Become an Impact Venture Capitalist Using Donor-Advised Funds

Sep 23, 2020 8:10 AM ET

by Rick Davis of LOHAS Advisors 

Donor-Advised Funds (“DAFs”) are quite the hot topic in the world of philanthropy and impact investing. Seems everyone has a perspective on how DAFs could be better utilized or why they’re underleveraged. Most of the news stories (correctly) center on the topic of DAFs growing in size, but funds often remaining stuck without ever reaching the parties who need this capital the most. Many of these same articles discuss various DAF-related legislative changes that, if implemented, could change the “set it and forget it” DAF dynamic. At LOHAS Advisors, while we applaud the attention being brought to this topic, we think that one path to unleashing the power of DAFs is through impact venture capital, which closes the loop on the impact investing return spectrum.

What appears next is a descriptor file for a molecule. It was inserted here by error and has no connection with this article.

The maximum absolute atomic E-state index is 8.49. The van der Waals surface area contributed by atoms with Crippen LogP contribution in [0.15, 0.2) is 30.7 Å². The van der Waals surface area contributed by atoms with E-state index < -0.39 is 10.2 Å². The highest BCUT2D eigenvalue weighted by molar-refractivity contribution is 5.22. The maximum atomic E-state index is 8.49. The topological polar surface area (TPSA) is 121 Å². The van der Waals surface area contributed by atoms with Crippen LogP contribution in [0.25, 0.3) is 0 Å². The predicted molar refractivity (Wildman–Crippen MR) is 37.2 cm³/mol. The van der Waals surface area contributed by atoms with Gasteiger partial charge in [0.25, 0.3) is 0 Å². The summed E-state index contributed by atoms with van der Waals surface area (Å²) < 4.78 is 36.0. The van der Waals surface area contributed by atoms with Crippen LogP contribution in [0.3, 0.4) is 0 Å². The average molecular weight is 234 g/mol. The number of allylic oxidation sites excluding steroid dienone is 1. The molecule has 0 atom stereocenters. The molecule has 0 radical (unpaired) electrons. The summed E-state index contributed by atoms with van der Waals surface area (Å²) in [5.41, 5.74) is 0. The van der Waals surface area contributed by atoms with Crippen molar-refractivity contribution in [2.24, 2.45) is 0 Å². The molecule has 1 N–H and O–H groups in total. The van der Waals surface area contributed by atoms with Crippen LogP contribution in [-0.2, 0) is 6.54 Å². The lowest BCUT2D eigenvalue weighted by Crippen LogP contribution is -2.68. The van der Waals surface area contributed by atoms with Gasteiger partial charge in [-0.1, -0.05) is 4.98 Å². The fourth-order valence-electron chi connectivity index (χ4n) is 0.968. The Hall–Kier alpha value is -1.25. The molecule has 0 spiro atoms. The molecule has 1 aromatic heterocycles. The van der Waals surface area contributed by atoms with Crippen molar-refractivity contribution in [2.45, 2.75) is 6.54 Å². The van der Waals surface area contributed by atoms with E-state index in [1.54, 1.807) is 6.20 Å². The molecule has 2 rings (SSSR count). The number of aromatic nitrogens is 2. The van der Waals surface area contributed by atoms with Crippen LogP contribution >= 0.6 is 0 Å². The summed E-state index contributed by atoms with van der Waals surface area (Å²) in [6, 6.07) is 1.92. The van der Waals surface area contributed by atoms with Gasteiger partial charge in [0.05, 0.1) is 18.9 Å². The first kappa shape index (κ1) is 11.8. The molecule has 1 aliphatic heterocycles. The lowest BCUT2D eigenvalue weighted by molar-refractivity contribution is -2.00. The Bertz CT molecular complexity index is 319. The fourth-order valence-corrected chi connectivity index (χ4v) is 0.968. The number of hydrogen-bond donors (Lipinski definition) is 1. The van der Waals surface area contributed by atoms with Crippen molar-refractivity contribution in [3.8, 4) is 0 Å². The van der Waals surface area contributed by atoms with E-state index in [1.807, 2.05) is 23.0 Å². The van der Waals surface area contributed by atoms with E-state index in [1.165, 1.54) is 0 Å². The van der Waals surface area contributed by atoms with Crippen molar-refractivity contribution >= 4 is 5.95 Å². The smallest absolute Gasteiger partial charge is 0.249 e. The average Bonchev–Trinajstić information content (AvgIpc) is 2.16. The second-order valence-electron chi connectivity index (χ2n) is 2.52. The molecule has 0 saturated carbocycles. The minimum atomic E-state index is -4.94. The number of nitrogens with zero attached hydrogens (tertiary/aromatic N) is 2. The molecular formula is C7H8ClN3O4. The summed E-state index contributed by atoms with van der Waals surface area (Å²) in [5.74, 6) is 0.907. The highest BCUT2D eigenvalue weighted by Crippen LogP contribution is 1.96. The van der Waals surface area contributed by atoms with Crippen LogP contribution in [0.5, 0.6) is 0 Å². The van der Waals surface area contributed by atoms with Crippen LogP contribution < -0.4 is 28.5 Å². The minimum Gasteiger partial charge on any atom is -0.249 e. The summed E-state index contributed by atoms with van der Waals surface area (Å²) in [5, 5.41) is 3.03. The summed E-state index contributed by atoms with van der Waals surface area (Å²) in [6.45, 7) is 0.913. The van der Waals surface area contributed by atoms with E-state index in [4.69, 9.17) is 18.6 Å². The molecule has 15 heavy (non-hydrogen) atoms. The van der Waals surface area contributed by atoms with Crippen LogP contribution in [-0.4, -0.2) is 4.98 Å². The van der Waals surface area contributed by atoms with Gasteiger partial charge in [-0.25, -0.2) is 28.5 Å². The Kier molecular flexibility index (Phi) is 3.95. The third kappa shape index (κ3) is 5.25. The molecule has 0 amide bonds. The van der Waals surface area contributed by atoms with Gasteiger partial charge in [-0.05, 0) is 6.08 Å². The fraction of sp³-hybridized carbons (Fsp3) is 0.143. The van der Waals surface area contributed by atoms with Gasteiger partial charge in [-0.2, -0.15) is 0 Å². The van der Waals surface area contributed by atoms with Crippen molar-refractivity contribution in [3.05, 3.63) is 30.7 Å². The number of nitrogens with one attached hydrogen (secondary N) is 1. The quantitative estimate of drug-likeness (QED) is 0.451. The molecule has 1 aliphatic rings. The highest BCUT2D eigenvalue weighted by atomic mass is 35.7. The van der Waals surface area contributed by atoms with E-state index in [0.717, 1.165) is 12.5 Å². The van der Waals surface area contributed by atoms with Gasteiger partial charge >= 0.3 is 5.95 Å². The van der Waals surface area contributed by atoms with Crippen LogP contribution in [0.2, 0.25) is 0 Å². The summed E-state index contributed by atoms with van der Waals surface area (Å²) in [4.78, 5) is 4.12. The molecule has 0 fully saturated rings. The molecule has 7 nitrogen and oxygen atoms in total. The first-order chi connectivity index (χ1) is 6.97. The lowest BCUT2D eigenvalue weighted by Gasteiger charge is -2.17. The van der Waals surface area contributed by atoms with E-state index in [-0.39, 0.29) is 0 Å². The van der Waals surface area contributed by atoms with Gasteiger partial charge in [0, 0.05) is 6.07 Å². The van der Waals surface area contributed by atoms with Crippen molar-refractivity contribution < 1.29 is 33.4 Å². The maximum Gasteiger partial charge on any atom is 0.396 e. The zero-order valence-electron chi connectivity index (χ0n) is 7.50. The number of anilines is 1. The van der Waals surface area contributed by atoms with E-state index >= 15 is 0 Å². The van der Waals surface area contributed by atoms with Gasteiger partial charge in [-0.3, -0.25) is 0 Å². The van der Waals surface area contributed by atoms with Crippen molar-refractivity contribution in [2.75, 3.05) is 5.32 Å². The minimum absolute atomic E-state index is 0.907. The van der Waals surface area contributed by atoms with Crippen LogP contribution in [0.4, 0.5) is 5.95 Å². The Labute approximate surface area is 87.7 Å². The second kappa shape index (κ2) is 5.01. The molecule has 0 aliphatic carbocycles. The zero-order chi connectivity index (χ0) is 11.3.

For those unaware, DAFs are philanthropic and social impact investment tools that allow donors (which could be individuals, families, corporations, etc.) to fund special accounts through DAF “sponsor” organizations. Donors receive immediate U.S. income tax deductions and maintain allocation privileges over the funds’ ultimate distribution. According to the 2019 Donor-Advised Fund Report of the National Philanthropic Trust (NPT), assets in DAFs now total over $121 billion, with over $23 billion in new DAF contributions made in 2018 alone. Notably, there are now over 728,000 individual DAFs across the U.S., and the number of DAFs grew an astonishing 55% from 2017 to 2018. 

So what's the problem and how do DAFs meet our numerous societal challenges? Rick tells us here - 


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